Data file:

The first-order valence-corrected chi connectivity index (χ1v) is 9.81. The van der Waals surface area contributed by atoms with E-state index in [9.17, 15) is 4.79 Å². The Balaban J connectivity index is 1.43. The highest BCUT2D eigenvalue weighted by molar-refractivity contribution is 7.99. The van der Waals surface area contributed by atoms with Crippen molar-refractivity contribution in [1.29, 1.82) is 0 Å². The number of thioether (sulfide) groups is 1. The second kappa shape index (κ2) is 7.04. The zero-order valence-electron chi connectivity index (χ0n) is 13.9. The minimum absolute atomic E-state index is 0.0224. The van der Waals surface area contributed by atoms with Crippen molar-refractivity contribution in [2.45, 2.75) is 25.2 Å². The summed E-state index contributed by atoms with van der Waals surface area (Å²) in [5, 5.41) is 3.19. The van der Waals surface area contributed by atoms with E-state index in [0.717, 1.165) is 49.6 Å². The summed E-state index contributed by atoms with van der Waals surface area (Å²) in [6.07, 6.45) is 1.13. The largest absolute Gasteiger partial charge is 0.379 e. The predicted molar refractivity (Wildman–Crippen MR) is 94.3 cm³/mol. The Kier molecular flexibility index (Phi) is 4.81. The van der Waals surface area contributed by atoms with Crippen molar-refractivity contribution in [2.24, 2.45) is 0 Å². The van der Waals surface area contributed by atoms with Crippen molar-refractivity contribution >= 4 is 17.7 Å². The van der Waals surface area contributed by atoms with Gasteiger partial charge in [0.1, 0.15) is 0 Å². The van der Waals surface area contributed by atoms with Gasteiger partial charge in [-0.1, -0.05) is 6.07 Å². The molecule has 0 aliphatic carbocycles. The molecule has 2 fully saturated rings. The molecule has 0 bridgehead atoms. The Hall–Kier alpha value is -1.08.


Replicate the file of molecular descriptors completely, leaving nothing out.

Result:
The first-order valence-corrected chi connectivity index (χ1v) is 9.81. The van der Waals surface area contributed by atoms with E-state index in [9.17, 15) is 4.79 Å². The Balaban J connectivity index is 1.43. The highest BCUT2D eigenvalue weighted by molar-refractivity contribution is 7.99. The van der Waals surface area contributed by atoms with Crippen molar-refractivity contribution in [1.29, 1.82) is 0 Å². The number of thioether (sulfide) groups is 1. The second kappa shape index (κ2) is 7.04. The zero-order valence-electron chi connectivity index (χ0n) is 13.9. The minimum absolute atomic E-state index is 0.0224. The van der Waals surface area contributed by atoms with Crippen molar-refractivity contribution in [2.45, 2.75) is 25.2 Å². The summed E-state index contributed by atoms with van der Waals surface area (Å²) in [5, 5.41) is 3.19. The van der Waals surface area contributed by atoms with E-state index in [0.717, 1.165) is 49.6 Å². The summed E-state index contributed by atoms with van der Waals surface area (Å²) in [6.07, 6.45) is 1.13. The largest absolute Gasteiger partial charge is 0.379 e. The predicted molar refractivity (Wildman–Crippen MR) is 94.3 cm³/mol. The Kier molecular flexibility index (Phi) is 4.81. The van der Waals surface area contributed by atoms with Crippen molar-refractivity contribution in [2.24, 2.45) is 0 Å². The van der Waals surface area contributed by atoms with Crippen molar-refractivity contribution >= 4 is 17.7 Å². The van der Waals surface area contributed by atoms with Gasteiger partial charge in [0.1, 0.15) is 0 Å². The van der Waals surface area contributed by atoms with Gasteiger partial charge in [-0.1, -0.05) is 6.07 Å². The molecule has 0 aliphatic carbocycles. The molecule has 2 fully saturated rings. The molecule has 0 bridgehead atoms. The Hall–Kier alpha value is -1.08.